A new report suggests that pharmaceutical companies should be paid by the NHS depending on how effectively their products ultimately treat patients.
This approach is advocated by the Social Market Foundation, with the organisation asserting that drugs which satisfy a particular criteria should be made eligible to pass through a new purchasing scheme.
The Social Market Foundation believes that this would make medicines available for patients more rapidly.
Based on this new suggestion, the NHS would collaborate with the pharma company in question to jointly agreed on health outcomes to be achieved.
Other issues to discuss could include the basis on which manufacturers of the drugs will be paid, against certain performance yardsticks.
However, the Social Market Foundation also acknowledges that it is essential for safeguards to be built into the process, in order to protect smaller pharmaceutical and biotechnology companies.
With the financial climate of the NHS likely to be increasingly challenging in the coming years, such innovative attempts to make drug purchasing more efficient are almost requisite.
Yet Mike Thompson, chief executive of the Association of the British Pharmaceutical Industry, commented at an event earlier this year that patients in territories search as Germany and France are approximately 700% more likely to obtain a newly-launched medicinal product.
Clinical trials in the UK are already under threat, and this is only likely to be exacerbated by the Brexit process.
Meanwhile, policies intended to achieve outcome-based pricing are being increasingly embraced by both the pharmaceutical industry and the NHS.
Manchester health authorities have mooted paying companies for drugs based on how well they work, with several major players in the pharmaceutical industry having expressed support for the notion.
The Social Market Foundation has particularly cited Italy as a country implementing the approach suggested with considerable success.
And researchers, Nigel Keohane and Kathryn Petrie, said that as the NHS pursued efficiency savings of £22bn over five years, “how we procure medicines is too often left out of the equation”, despite the fact that £16.8bn was spent each year on treatments.
A shift to outcomes-based reimbursement would allow the purchase of medicines to be refocused on “value for money over the longer-term,” they argued.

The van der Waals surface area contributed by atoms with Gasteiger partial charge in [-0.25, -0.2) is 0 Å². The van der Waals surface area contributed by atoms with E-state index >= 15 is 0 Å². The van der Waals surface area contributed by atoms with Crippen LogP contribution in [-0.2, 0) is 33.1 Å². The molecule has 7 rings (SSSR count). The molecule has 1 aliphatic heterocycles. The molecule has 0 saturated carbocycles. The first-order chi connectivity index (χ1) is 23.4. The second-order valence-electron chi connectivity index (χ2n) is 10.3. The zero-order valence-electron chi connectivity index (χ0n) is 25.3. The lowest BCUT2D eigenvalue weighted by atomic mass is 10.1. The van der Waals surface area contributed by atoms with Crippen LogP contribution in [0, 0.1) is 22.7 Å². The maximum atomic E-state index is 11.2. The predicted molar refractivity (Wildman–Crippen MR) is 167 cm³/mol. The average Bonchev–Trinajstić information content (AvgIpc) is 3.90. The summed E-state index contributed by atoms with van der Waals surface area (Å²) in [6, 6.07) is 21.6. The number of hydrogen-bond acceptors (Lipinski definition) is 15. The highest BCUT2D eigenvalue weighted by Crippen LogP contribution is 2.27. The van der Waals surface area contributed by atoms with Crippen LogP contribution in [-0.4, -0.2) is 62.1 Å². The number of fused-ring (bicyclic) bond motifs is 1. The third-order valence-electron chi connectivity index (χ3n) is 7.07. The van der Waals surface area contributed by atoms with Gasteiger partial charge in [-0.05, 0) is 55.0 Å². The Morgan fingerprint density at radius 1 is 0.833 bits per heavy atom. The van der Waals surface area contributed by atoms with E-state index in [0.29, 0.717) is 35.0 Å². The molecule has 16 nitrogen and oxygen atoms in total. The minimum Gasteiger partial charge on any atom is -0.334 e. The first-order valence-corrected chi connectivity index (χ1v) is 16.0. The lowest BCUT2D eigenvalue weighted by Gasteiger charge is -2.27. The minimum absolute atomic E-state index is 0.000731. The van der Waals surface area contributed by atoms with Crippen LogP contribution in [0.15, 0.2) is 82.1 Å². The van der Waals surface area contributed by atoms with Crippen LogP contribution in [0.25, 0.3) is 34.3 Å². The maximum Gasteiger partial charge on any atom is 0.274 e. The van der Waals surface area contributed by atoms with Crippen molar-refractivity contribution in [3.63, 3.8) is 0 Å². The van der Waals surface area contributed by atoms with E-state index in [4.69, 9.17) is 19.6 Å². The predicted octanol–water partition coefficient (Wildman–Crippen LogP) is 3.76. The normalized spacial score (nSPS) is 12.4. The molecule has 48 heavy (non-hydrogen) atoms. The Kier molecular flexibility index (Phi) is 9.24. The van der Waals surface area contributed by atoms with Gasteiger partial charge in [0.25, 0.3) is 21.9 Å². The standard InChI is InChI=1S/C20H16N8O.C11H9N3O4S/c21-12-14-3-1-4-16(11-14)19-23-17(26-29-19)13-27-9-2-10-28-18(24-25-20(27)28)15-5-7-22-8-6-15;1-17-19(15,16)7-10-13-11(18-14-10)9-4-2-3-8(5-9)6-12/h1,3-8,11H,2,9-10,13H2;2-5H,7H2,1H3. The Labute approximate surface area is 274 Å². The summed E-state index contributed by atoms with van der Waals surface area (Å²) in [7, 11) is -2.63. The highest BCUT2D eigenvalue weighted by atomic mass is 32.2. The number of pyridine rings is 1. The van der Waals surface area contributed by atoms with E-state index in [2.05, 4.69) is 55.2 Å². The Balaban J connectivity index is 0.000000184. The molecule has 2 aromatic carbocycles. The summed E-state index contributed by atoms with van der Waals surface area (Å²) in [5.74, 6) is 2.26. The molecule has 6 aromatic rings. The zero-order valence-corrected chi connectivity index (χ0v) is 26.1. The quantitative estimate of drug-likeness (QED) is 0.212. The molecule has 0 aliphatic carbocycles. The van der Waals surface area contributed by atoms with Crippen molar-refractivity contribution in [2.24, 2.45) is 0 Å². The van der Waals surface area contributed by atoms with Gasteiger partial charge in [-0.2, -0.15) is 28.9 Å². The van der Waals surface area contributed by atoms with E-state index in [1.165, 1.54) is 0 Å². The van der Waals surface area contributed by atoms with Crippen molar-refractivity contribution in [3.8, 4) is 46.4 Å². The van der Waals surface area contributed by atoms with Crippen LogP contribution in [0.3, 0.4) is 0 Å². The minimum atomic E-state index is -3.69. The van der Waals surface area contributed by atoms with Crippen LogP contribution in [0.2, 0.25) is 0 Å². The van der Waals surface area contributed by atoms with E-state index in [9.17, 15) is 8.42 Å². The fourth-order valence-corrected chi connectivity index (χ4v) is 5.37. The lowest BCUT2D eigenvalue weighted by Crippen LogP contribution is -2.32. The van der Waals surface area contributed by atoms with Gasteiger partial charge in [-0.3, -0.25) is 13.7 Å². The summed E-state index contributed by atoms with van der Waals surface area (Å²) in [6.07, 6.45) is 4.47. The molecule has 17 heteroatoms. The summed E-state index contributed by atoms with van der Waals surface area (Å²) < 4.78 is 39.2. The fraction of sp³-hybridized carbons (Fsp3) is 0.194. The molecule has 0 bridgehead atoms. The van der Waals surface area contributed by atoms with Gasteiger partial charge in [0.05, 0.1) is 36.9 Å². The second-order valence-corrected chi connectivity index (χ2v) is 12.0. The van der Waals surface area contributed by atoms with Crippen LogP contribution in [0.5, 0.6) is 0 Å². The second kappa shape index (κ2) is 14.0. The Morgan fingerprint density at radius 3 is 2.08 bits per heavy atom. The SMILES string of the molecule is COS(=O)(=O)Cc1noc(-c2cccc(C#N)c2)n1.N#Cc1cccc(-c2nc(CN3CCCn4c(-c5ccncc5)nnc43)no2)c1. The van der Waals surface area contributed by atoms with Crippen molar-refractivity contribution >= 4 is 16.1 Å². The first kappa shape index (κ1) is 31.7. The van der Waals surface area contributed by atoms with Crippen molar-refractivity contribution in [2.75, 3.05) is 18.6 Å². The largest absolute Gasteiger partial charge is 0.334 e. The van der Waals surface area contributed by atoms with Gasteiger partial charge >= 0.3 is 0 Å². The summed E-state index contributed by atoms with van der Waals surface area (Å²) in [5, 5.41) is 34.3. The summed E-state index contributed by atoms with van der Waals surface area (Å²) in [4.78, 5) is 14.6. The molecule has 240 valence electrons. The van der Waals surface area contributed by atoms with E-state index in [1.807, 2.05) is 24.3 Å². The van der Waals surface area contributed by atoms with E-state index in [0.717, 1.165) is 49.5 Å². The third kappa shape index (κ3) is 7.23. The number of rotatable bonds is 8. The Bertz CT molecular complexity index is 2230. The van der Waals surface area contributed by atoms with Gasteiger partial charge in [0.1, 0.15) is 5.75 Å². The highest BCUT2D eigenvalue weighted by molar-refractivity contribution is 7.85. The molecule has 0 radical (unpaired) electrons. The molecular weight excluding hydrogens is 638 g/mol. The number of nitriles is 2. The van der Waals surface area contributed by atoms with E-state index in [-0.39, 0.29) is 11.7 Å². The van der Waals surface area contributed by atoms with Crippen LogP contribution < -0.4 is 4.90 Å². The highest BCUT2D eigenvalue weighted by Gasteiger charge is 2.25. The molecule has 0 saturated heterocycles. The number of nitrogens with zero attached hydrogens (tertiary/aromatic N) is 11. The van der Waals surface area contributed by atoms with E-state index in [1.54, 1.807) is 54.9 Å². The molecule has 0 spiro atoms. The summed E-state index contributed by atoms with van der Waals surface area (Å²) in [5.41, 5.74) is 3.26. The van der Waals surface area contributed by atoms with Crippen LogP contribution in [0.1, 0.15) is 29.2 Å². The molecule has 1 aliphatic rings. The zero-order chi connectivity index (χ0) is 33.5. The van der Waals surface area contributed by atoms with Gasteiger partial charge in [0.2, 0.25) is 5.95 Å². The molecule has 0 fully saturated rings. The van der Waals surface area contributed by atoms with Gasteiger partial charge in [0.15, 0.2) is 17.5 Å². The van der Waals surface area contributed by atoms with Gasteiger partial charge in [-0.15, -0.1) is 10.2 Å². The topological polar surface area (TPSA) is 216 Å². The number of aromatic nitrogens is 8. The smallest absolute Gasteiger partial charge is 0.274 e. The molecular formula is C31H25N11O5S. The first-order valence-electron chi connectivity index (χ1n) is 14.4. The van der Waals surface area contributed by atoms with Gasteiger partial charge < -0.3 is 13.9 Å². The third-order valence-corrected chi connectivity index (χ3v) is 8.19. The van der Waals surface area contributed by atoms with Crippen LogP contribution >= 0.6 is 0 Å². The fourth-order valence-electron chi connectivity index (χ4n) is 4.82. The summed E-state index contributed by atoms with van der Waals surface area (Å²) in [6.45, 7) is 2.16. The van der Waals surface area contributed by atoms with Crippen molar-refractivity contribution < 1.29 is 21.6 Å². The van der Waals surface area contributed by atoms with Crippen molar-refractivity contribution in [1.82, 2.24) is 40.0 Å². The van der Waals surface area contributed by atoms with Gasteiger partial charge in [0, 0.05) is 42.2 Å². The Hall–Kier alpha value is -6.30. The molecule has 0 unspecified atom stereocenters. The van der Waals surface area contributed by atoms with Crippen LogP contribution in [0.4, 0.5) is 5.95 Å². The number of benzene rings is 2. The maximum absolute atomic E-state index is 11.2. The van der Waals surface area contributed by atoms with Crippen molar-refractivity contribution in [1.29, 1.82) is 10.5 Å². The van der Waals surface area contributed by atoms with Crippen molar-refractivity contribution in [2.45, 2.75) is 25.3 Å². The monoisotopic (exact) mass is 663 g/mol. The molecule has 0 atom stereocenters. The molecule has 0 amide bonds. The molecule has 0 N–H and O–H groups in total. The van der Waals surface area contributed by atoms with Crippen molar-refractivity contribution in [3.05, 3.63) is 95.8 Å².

Any model adopted “should be designed with simplicity in mind — to send clear signals to investors and to retain diversity in the market where small providers can participate fully,” according to the foundation.
The report, funded by Novartis, also included suggestions on how to protect smaller drug companies from competition difficulties.
The cost to the NHS of prescribing drugs for diabetes has soared to almost £1 billion annually, as the number of people diagnosed with the disease has risen sharply alongside the surge in obesity.
£956.7m was spent by NHS England on prescribed diabetes drugs last year; representing 10.6% of the cost of all prescriptions issued by NHS primary care services in 2015/16.
More is now spent on medication for type 1 and type 2 diabetes than for any other ailment.
The number of diabetics across the UK as a whole has recently risen to more than four million and has increased by 65% over the last 10 years.
Diabetes is thought to cost the NHS about £10 billion, once the cost of treatment is included.
Last year a total of 49.7m items were prescribed for diabetes, compared to 27.1m a decade years earlier.
90% of diabetics have been diagnosed with type 2 diabetes, with lifestyle factors clearly playing a massive role in this epidemic.
90% of adults with type 2 diabetes aged 16-54 years are either overweight or obese.
Helen Donovan, the Royal College of Nursing’s health professional lead, stated that cuts to nursing support for diabetics meant that some patients were not getting the help they needed to manage their illness.
“These stark figures show the need for a greater focus on preventing type 2 diabetes. Encouraging healthier lifestyles would not only save the NHS money, it would improve countless lives. This is bad for the health service’s finances but more importantly it can be devastating for patients.”
NHS Digital’s findings show that the West Midlands is the region of England with the highest proportion of people over the age of 17 who are diabetic.
The south central area has the lowest prevalence rate, at 5.6%.
And the east London borough of Newham spends proportionately more of its drugs budget than anywhere else in England on diabetes medication, at 17.9%.
North Tyneside spends the lowest, at 7.4%.
Meanwhile, the spend on medication differed widely in different parts of England.
The cost per patient treated was highest in Warwickshire North, at £415 a head, and lowest in Northumberland (£239).